Commonwealth sport mourns the death of the Queen at the age of 96

In October 2021, Queen Elizabeth II placed a secret message on the Commonwealth Games baton and presented it to British four-time Paralympic Games gold medalist Kadeena Cox.

It marked the beginning of a 294 day, 140,000 kilometer journey from Buckingham Palace to Birmingham through 72 nations and territories.

The tour of the baton began in the hands of Her Majesty and ended in the hands of her son, now King Charles III, standing in for the Queen, Patron of the Commonwealth Games Federation (CGF), at the opening ceremony in July.

Dame Louise Martin now holds the role of CGF President, a title held by the late Prince Philip for more than 30 years. Her tribute was one of many tributes that swept in as news of the Queen’s death spread across the Commonwealth.

“It is with deep sadness that we learn of the passing of our Patroness, Her Majesty the Queen,” she said.

“Throughout her long life and reign, her extraordinary dedication and service to the Commonwealth has been an inspiration to so many, including all of our athletes and Commonwealth Games officials.

“Her Majesty’s vision for the Commonwealth as a diverse and united family of nations will continue to inspire us – and will remain our mission and duty to benefit all athletes and communities through the power of sport.

“Our thoughts and prayers are with His Majesty the King, Queen Consort and all members of the Royal Family as we join citizens across the Commonwealth in mourning their loss at this very sad time.”

It was a view shared by Birmingham 2022 Organizing Committee Chair John Crabtree, who said: “We honor their lives of service and commitment to the Commonwealth and its shared values.

“The Queen has been a staunch supporter of the Games throughout her reign, which spanned 18 editions from Vancouver in 1954 to Birmingham in 2022, and her death will be mourned by participants and supporters around the world.”

Cox meanwhile sent her condolences twice, writing first: “OMG, RIP the beautiful Queen”, then alongside pictures of the staff squadron: “Longest reigning monarch. Queen Elizabeth you were amazing and always wore your beautiful outfits with your amazing smile. I am so grateful to have had the opportunity to meet you and be a part of your anniversary parade more than once! rest in paradise.”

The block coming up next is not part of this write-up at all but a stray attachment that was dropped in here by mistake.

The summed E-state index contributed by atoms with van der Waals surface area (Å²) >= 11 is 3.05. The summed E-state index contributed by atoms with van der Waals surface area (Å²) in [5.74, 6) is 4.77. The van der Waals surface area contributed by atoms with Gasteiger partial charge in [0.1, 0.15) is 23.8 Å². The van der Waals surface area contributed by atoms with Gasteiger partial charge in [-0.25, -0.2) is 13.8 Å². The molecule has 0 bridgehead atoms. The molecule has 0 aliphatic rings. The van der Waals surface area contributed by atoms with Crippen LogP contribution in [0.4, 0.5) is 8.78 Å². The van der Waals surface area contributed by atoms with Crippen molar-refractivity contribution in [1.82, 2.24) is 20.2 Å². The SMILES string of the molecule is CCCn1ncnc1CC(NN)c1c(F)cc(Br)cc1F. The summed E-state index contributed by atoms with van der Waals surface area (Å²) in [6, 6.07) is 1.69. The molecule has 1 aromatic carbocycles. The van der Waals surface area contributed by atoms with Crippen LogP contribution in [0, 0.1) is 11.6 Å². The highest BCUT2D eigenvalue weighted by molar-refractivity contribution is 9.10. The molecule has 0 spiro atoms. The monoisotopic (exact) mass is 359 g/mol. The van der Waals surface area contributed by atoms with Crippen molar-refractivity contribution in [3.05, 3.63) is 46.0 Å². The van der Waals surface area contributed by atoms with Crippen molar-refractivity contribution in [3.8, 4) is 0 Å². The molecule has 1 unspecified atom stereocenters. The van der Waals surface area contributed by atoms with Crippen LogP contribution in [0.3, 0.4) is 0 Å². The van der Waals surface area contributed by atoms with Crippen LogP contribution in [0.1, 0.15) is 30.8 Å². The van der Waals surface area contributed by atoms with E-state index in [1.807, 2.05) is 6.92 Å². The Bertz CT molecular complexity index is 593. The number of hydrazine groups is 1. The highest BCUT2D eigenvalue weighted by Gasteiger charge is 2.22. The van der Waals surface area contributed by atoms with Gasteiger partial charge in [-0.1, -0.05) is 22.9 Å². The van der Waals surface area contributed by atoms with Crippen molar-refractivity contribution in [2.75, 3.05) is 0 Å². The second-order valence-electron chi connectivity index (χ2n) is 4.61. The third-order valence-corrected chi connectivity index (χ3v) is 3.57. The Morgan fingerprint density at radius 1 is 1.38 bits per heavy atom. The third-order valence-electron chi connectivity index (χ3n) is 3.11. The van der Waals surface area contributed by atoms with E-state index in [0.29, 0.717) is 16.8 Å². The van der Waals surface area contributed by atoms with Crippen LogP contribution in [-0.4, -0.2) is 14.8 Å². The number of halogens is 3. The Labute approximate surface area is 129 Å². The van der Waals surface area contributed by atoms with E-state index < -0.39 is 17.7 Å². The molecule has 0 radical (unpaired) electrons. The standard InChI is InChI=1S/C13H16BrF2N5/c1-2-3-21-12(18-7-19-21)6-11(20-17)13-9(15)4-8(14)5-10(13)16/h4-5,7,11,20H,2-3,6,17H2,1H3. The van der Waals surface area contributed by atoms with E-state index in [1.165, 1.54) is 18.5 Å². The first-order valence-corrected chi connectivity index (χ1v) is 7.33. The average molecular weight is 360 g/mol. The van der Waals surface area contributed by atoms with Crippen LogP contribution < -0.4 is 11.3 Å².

The first Commonwealth Games – then called the British Empire Games – were held in Hamilton, Ontario, Canada in 1930.

A tweet from Commonwealth Sport Canada read: “Incredibly saddened by the passing of the Patroness of the Commonwealth Games, Her Majesty Queen Elizabeth II. @CwthSportCAN extends our deepest sympathy and condolences to His Majesty the King, Queen and all members of the Royal Family at this time out.”

The National Hockey League (NHL), meanwhile, released a moving tribute to Her Majesty with footage of the Queen’s ceremonial puck toss at a 2002 contest between the Vancouver Canucks and the San Jose Sharks.

Her Majesty was escorted down the red carpet by Wayne Gretzky, inductee of the NHL Hall of Fame.

A statement said: “The National Hockey League mourns the death and celebrates the remarkable life of Queen Elizabeth II. She held a special place in the hearts of Canadians and was associated with our game in unforgettable ways during her 70-year tenure tied together.”

It was the first NHL game the Queen attended since 1951, when she and Prince Philip, another princess, watched the Montreal Canadiens take on the New York Rangers.

As New Zealanders woke up to the news of the Queen’s death, the Twitter account of the New Zealand team, which represents the country’s Olympic and Commonwealth Games teams, wrote: “We are deeply saddened by the passing of Her Majesty Queen Elizabeth II. The New Zealand Olympic Committee sends its deepest condolences to the royal family and people of the United Kingdom. 1926 – 2022.”

Shortly after the announcement that South Africa’s crucial Test against England would be played on Friday, Cricket South Africa tweeted: “Cricket South Africa would like to extend their deepest condolences to the Royal Family, Great Britain and the entire Commonwealth.

“We are saddened by the passing of Her Majesty Queen Elizabeth II. Our thoughts are with the entire Royal Family.”

Meanwhile, Australia’s national rugby union team, the Wallabies, wrote: “The Wallabies join the rest of the world in mourning the loss of Her Majesty Queen Elizabeth II. RIP.” Commonwealth sport mourns the death of the Queen at the age of 96

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